The co-location situation

Do charter schools hurt their neighboring schools? A new study of New York City schools says no — they help.

PHOTO: Patrick Wall
A scene from a 2013 Panel for Educational Policy meeting where the city approved dozens of co-location plans later subject to legal dispute.

Far from hurting existing schools, new charter schools in New York City have actually helped their neighbors improve, according to a new study.

The study’s surprising conclusion adds some hard data to a divisive debate: Do the privately operated yet publicly funded institutions sap resources and hurt traditional public schools? Or do they exert competitive pressure that lifts all boats?

The answer, at least in New York City, is that traditional public schools should want to be as close as possible to multiple charter schools, and ideally share a building with one.

The study finds that being closer to a charter school led to small increases in math and reading scores, boosts in reported student engagement and school safety, and fewer students being held back a grade. The test score gains increased slightly more in traditional public schools that are co-located with a charter.

Sarah Cordes, a professor at Temple University and the study’s author, suspects that her findings are the result of the competition stoked by charters.

“I think having that close a proximity might really get administrators to get their act together,” she said. “Part of it is just that it’s really hard to ignore a charter school in your building.”

The peer-reviewed study, set to be published in the journal Education Finance and Policy, is based on student-level data from nearly 900,000 third- through fifth-graders between 1996 and 2010. Cordes’s method takes advantage of the timing of when new charter schools opened to isolate their effect on nearby district schools, using performance before and after the charter opens.

A school within a half-mile of a charter school, for instance, saw significant bumps in math and reading scores — estimates that are boosted with greater numbers of nearby charter schools, and schools from “high quality” charter networks such as Success Academy or KIPP.

Test score bumps at traditional public schools were even more pronounced in cases where they occupied the same buildings as charter schools — an arrangement that has drawn intense criticism from many educators and parents, and which often forces the schools to share resources like cafeteria and gym space.

Cordes’s results are consistent with previous research from other districts, which have typically pointed to either neutral or slightly positive test score effects of charter schools on their neighbors.

The critics get something from the study, too: evidence that existing schools do lose some students when charters open nearby. When a charter was between one-half to one mile from a district school, for instance, the district school tended to lose roughly 16 general education students. But Cordes concluded that the population changes weren’t big enough to influence test scores.

So why do the city’s charter schools boost their neighbors’ performance?

One reason, Cordes says, is that the charter sector is working as it was intended: creating pressure on administrators to improve the quality of their schools.

Based on survey data collected by the city, she found that parents reported significantly higher levels of student engagement, and those with children in co-located schools were less likely to describe their schools as unsafe. Teachers reported higher academic expectations and “more respect and cleanliness” after a nearby charter school opened.

Cordes also points to the budgetary effects of charter schools. Somewhat paradoxically, given charter critics’ arguments, competition from charter schools led to more average spending per student at traditional schools — between 2 percent for schools that are further away to 9 percent for co-located schools.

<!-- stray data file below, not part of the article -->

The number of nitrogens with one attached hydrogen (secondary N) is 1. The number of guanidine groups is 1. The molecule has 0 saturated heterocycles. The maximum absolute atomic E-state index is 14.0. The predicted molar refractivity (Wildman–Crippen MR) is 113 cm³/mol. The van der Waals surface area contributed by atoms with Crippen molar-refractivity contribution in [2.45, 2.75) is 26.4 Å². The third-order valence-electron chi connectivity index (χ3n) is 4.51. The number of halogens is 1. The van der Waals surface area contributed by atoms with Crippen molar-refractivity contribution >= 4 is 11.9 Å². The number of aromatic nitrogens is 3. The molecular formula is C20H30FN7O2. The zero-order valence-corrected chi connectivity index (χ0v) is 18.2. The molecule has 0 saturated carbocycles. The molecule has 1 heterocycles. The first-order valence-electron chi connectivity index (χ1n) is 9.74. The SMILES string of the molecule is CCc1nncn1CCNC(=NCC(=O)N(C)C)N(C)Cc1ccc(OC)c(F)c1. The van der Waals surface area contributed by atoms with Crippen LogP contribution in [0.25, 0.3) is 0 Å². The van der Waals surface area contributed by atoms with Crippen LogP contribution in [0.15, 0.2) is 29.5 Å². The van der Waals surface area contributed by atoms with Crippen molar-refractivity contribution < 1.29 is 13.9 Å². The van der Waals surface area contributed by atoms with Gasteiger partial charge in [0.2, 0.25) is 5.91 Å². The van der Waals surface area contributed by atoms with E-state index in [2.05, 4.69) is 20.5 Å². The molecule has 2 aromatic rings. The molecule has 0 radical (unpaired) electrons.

Though she did not look at whether decreases in enrollment had adverse effects on programming that wouldn’t be measured by reading and math test scores or survey data, Cordes said future research should look at whether enrollment drops lead to smaller class sizes, which have been shown to boost learning.

Indiana's 2018 legislative session

These are the 13 education bills poised to become law in Indiana in 2018

PHOTO: Shaina Cavazos
House Speaker Brian Bosma talks with Democrats shortly before the session adjourned without passing several bills.

Despite a chaotic end to this year’s legislative session, lawmakers managed to push through several education bills that could bring changes for teachers, students and schools.

And it’s not quite over either.

Lawmakers ran out of time before their midnight deadline last week, leaving behind several major bills, including a bill that would expand state takeover in Gary and Muncie school districts. On Monday, Gov. Eric Holcomb announced he’d be calling for a special session so they could revisit that issue and others.

In non-budget year, it can be hard to make significant change because money is generally not available to fund new programs or increase existing ones. This year, the biggest education issue lawmakers passed was a bill to make up an unexpected shortfall in school funding.

Below is a summary of education bills that passed this session, which next head to Holcomb, where he can decide whether to sign them into law. You can find the status of all the bills introduced this year here, and Chalkbeat’s 2018 legislative coverage here.

Graduation and workforce

Senate Bill 50 establishes the governor’s workforce cabinet, which would oversee job training efforts across the state. The cabinet would create a “career navigation and coaching system,” which all Indiana high schools would be required to participate in. State Superintendent Jennifer McCormick would be a cabinet member.

House Bill 1426 would combine Indiana’s four diplomas into a single diploma with four “designations” that mirror current diploma tracks. In addition, it would change rules for getting a graduation waiver and create an “alternate diploma” for students with severe special needs.The bill would also allow the Indiana State Board of Education to consider alternatives to Algebra 2 as a graduation requirement. It makes several changes to state tests, replacing the state high school exam with a national college-entrance exam and eliminating the requirement that schools give the Accuplacer remediation test. The final version of the bill also changes the timing of testing from earlier version. Students wouldn’t begin the new graduation pathways plan until 2021, so the same deadline was applied to switching to a college entrance exam for state accountability. Until then, state education officials will have to decide what annual test high schoolers take when students in grades 3-8 switch to the new ILEARN test next year.